We were talking about a Chicago child custody dispute that centered on the religious upbringing of the child. The mother converted to Hassidic Judaism when she married again. The father, though he agreed to raise the boy as a Jew, believes her “extremism” — she keeps kosher — is driving a wedge between him and his son. The mother has petitioned the court to toss out the previous custody agreement and to give her sole custody. The father vigorously disagrees.
A child psychiatrist called by the mother’s attorney has expressed his concern that the stalemate is affecting the boy, causing anxiety and some behavioral problems. After interviewing both parents, he agreed with the mother about the father’s intentional flouting of Jewish law. He believed the father was making a point of serving non-kosher meals — including bacon — to the boy. He has recommended that the mother have sole custody.
The father’s attorney will call witnesses to support the father’s argument. The attorney said, too, that he planned to focus on the mother’s past as an exotic dancer (the father was the club manager) and compare it with her current devout practices to illustrate her tendency toward extremes.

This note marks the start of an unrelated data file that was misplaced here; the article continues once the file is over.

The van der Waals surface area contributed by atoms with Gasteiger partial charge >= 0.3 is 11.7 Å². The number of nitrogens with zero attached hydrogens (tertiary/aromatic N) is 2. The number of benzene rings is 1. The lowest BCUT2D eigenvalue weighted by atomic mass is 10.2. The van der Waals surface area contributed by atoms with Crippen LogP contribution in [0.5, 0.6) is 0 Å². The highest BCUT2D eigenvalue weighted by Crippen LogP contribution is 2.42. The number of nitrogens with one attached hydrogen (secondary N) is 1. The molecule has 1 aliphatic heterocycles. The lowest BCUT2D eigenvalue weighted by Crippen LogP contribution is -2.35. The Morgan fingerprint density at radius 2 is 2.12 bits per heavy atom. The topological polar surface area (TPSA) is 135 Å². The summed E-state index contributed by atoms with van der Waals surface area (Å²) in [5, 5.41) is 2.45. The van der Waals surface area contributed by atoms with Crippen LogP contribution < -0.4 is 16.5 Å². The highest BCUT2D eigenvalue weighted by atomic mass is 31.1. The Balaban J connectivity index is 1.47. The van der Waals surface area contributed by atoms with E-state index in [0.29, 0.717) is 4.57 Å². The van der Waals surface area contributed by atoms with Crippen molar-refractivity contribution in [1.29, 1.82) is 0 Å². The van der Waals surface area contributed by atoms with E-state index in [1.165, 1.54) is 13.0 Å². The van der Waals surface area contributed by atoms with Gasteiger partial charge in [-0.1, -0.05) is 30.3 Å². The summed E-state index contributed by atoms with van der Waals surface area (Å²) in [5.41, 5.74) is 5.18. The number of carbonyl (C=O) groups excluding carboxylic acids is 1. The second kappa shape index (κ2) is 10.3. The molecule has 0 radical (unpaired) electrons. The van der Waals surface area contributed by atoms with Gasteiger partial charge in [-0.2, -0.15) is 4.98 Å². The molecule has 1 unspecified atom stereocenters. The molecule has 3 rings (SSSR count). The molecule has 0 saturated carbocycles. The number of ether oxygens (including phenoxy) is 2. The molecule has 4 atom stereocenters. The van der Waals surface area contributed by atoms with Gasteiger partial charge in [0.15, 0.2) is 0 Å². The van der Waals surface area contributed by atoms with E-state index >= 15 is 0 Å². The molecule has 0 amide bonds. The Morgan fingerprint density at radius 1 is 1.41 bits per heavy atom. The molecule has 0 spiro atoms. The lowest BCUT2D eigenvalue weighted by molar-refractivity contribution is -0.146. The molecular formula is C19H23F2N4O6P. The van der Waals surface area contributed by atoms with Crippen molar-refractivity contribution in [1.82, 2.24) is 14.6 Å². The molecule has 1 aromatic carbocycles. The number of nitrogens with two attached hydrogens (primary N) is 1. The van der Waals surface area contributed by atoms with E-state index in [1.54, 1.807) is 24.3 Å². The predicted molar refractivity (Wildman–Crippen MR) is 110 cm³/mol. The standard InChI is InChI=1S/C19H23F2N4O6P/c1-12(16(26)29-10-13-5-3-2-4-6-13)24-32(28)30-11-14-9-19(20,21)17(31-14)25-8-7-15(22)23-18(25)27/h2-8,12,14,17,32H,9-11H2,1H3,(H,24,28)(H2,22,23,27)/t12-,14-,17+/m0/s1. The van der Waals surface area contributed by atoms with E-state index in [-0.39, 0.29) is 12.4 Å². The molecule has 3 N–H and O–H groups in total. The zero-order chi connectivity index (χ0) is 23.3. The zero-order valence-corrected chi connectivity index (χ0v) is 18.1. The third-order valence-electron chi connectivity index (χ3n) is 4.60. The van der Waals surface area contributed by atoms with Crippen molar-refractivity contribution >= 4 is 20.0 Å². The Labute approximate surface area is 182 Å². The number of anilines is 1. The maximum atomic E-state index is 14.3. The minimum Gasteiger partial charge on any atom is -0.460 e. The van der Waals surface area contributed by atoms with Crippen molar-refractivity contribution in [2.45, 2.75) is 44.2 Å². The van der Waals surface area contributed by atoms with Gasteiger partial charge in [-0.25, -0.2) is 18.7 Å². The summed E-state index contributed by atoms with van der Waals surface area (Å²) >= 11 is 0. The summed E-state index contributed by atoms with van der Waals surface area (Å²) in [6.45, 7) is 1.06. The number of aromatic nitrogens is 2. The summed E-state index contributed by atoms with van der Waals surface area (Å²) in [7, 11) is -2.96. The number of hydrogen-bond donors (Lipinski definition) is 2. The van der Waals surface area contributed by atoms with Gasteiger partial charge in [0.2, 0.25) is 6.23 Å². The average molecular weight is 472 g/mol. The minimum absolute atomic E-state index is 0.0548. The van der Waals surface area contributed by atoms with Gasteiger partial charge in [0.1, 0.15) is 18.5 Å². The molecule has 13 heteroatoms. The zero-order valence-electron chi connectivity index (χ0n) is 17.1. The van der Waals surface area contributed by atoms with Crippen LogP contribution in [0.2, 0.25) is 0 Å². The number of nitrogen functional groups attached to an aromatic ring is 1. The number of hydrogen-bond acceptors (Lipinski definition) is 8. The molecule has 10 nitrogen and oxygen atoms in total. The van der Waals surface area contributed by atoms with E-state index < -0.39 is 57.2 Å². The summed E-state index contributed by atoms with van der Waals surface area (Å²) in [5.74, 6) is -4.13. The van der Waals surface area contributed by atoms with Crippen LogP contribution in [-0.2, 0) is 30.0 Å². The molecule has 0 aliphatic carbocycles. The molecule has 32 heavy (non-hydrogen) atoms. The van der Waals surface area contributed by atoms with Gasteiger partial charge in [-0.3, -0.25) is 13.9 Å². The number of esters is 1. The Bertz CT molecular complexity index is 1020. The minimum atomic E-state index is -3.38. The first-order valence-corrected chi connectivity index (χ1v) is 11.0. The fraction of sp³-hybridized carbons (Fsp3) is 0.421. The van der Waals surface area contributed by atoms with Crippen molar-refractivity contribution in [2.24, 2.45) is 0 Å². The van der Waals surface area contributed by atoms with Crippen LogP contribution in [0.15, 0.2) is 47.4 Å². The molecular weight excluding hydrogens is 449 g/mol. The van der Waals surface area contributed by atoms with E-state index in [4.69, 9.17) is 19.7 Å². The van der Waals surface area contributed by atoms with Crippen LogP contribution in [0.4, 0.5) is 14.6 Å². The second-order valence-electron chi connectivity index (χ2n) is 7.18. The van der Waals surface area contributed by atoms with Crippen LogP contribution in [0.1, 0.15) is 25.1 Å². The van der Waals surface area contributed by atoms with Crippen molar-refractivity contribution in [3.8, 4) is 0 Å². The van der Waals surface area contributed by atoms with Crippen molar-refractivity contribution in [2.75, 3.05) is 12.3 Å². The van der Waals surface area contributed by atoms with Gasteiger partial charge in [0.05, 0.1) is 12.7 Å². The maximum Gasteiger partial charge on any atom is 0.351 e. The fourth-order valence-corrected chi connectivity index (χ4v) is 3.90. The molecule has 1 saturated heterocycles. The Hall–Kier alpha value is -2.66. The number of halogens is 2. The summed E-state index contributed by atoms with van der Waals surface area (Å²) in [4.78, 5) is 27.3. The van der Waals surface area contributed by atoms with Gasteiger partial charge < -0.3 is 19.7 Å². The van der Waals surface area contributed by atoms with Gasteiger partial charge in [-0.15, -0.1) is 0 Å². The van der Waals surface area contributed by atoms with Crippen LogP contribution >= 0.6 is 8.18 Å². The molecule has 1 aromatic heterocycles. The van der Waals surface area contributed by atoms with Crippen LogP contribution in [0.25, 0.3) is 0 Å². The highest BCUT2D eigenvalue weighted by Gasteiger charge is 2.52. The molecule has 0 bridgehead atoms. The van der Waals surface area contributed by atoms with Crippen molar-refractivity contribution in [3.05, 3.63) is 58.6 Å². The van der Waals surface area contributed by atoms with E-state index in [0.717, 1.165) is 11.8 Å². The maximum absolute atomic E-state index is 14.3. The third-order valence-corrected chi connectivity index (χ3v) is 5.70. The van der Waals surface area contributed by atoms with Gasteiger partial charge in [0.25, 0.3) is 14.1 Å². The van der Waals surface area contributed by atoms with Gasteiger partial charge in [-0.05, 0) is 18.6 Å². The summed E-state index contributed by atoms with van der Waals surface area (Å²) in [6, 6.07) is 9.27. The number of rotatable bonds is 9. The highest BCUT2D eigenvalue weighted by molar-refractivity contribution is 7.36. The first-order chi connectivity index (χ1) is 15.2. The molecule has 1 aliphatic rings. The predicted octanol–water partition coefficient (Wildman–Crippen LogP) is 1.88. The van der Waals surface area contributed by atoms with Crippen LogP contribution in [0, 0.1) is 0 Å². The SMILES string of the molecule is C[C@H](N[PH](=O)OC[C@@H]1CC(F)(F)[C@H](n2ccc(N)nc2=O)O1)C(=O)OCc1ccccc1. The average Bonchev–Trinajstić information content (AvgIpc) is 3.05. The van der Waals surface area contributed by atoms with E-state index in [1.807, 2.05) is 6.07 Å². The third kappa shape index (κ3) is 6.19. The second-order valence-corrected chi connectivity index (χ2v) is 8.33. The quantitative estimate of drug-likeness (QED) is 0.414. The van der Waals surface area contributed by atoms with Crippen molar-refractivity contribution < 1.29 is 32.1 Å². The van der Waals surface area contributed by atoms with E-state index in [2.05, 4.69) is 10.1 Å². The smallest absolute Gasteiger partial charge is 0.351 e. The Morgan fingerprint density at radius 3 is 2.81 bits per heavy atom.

It’s not a given that a court will modify a custody agreement. The parties must present clear and convincing evidence that the modification is justified. The court will make its decision with Illinois’ “best interest of the child” standard — including what will be best for the son’s mental and physical well-being and what alternative will help to ensure that each parent “facilitate and encourage a close and continuing relationship between the other parent and the child.” (750 ILCS 5/602) The comments of the one psychiatrist and the rancor between the parents indicate that the latter guideline may be impossible to achieve.
If the decision is not to one of the parent’s liking, there could be an appeal. Depending on how far the case goes, the decision could affect how other parents determine custody arrangements in the future.